When a card is properly stacked with enough important fights by name fighters, blemishes disappear. They're still there, of course, but they take on a much more favorable complexion.
The main event is a perfect example. This is the replacement to Jon Jones vs. Daniel Cormier (and Alexander Gustafsson before that), which is to say it's no replacement at all (in fairness, not much is). But with the people's man event being Conor McGregor vs. Dustin Poirier and the rest of the card offering every kind of fight fan something to whet their appetite, the main event transforms from an underwhelming anchor to non-offending bonus offering.
This card is built from the ground up, not carried by the main event. This is not 'on' Demetrious Johnson to push and support. That responsibility is given to the rest of the card, offering Johnson the space to look good in what should be an easy bout against a semi-deserving contender. His fight becomes far more appealing because it's in support of the rest of the card, not out in front or representative of the event as a whole.
That isn't to say a flyweight title fight is going to do the same pay-per-view business as a light heavyweight title contest. There should be no delusions about that. Still, there also shouldn't be many groans either. By the time the main event rolls around, most fans will have already had their fill. If Johnson does what he's widely expected to do, namely, win dominantly and quickly, he'll be doing in actuality what he's already done promotionally: quietly supplement the rest of the card.
UFC 178 is proof that injuries, even devastating ones that go all the way to the top of the card, aren't excuses for events looking lackluster on paper. Properly-built events are sturdy enough to withstand most misfortune.
At stake: everything and nothing. Johnson is risking a lot and a little. Should he lose, it'd be utterly calamitous. He'd surrender his title and lower his place in pound-for-pound rankings. Worse, he's not a fighter who competes to great fan fare, but has amassed an identity as a talented competitor worthy of respect if not fan adoration. Being defeated by Cariaso would compromise even that. On the other hand, winning, despite doing so against a badly outmatched opponent, could somewhat strengthen the view of Johnson as one of the world's best if he's able to put on a spectacular beating.
For Cariaso, it's all too obvious. This is the best career opportunity he's ever had and likely to ever have. Winning this would be, by any estimation, the most dramatic and climactic moment of his career. Losing, by contrast, would mean little given how widely that's anticipated.
At stake: proving one's worth. We know both fighters are good, even elite. That's not the question. The issue is just how far and how good. For a fighter who has been competing for more than a decade, we simply don't know how good Alvarez is. This fight, almost more than any other, will help tell us that. Cerrone has had his share of highs and lows in the UFC, but now serves as something of a litmus test for Alvarez, yet the bout has the effect of setting up Alvarez as a test for Cerrone. This bout will serve to let the real McCoy reveal himself. It's a reputational fight more than one with title implications.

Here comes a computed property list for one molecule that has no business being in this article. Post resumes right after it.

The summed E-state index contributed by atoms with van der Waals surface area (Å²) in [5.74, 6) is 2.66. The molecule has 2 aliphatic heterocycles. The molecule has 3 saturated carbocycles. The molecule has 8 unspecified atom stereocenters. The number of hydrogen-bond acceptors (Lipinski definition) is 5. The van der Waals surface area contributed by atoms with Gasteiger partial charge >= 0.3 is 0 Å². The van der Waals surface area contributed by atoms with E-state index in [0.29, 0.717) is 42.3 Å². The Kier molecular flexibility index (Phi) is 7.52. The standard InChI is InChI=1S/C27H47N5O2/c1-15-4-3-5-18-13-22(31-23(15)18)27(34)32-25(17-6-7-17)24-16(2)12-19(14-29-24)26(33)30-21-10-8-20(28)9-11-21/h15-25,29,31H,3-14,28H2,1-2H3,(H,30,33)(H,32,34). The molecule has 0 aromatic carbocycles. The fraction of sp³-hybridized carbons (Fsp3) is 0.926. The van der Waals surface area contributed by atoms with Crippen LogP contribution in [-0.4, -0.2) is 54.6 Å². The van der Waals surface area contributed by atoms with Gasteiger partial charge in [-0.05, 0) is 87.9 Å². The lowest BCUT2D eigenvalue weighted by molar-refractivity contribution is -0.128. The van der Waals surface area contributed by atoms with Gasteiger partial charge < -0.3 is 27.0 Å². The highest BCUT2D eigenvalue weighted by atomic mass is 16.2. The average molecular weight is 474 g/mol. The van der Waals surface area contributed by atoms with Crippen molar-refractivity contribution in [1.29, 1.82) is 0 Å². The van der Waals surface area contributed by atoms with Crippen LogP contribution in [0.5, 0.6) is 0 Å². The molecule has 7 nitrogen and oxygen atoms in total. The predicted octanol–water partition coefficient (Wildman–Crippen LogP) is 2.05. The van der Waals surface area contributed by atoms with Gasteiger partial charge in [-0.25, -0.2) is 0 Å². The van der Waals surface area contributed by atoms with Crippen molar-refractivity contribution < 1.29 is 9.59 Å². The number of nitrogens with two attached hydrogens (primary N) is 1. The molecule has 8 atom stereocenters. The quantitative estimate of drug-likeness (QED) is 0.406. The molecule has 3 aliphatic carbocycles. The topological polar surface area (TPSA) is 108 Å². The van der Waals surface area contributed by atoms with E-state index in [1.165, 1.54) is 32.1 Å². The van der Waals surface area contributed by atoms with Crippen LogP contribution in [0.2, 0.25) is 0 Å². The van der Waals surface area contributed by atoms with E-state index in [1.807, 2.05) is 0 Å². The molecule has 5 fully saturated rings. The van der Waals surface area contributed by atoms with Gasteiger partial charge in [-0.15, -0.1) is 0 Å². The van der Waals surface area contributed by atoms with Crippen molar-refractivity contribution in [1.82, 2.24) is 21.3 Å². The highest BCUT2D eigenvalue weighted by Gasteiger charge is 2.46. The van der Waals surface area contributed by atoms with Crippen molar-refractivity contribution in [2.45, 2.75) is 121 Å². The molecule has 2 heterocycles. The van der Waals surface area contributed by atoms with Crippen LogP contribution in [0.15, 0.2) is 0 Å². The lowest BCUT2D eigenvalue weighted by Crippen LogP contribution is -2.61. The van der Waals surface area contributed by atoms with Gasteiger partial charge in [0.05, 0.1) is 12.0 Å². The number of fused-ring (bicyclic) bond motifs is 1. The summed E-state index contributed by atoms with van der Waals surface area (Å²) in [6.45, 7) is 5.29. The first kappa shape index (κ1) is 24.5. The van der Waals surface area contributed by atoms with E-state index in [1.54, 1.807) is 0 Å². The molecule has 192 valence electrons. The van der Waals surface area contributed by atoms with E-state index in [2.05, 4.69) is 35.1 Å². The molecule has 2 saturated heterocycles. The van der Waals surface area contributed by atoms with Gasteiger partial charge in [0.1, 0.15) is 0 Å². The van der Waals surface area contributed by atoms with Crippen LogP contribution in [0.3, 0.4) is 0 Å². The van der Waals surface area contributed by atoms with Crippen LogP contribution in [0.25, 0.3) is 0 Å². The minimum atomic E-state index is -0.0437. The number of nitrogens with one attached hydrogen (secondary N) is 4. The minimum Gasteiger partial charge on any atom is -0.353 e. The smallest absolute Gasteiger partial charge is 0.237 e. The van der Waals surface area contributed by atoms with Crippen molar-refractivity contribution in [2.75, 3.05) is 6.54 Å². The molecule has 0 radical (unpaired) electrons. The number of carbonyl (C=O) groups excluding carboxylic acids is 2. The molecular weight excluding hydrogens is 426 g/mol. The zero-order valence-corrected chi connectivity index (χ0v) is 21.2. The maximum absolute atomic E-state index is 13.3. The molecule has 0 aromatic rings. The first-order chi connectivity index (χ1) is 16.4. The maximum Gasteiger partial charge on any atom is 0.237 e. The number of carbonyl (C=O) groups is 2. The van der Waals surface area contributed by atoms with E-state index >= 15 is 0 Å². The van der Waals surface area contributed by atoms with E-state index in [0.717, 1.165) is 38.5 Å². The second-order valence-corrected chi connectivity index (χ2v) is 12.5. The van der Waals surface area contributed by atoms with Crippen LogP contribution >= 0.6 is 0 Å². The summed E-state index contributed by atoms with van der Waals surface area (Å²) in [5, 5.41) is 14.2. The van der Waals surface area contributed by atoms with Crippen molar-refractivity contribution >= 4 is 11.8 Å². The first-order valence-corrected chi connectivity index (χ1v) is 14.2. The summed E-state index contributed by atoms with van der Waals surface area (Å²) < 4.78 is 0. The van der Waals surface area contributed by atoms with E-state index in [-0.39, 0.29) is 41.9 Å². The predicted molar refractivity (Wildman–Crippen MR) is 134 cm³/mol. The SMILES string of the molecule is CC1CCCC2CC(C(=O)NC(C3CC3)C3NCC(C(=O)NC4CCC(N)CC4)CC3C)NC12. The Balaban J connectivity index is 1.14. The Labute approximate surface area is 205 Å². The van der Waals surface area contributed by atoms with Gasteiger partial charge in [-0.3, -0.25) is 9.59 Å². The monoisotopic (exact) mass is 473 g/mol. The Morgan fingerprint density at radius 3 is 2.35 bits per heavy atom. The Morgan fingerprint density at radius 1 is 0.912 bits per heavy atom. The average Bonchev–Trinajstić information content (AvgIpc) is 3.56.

Dustin Poirier vs. Conor McGregor
At stake: the whole shebang. What really needs to be said about this? A win would be the most important of either fighter's career. For McGregor, it would solidify him not merely as a bonafide star, but one who can compete with the division's best. Title shot discussion would also not be idle. A loss would not only boost Poirier's profile, but bring McGregor's rising star back to earth. This one is what the fight game is all about, truthfully. It's rankings, it's proof of ability, it's rivalry, it's bragging rights, it's styles making fights. It's everything coming together from the sporting and entertainment side of things. Huge intrigue, hype and critically significant.
At stake: rankings and a bit of fact finding. Neither winner of this gets a title shot. There are too many contenders in front of them, but they can solidify their place in the division. Specfically, they can jump into the top 5, where currently neither fighter resides. Moreover, there's a sense that we don't know the upper limits of Romero's ability. He's a considerable talent, yes, but how much more is there to learn about him? This bout could tell us. I'd also argue while Kennedy is a known commodity in terms of his skills and abilities, beating Romero - which will likely require some measure of anti-wrestling on his part - gives us a better sense of how far those skills can take him.
At stake: moving to the front of the queue. Unlike Dominick Cruz's layoff, there aren't questions surrounding Zingano's ability to compete (understandably, the layoff wasn't as long and the injuries not as severe). There is a presumption she's likely to pick up where she left without much fuss. In a division that's centered around one fighter, it's not terribly difficult to reach a point where you're able to challenge her. Win this and Zingano will do exactly that. Nunes likely will not, but will certainly move very close to that position.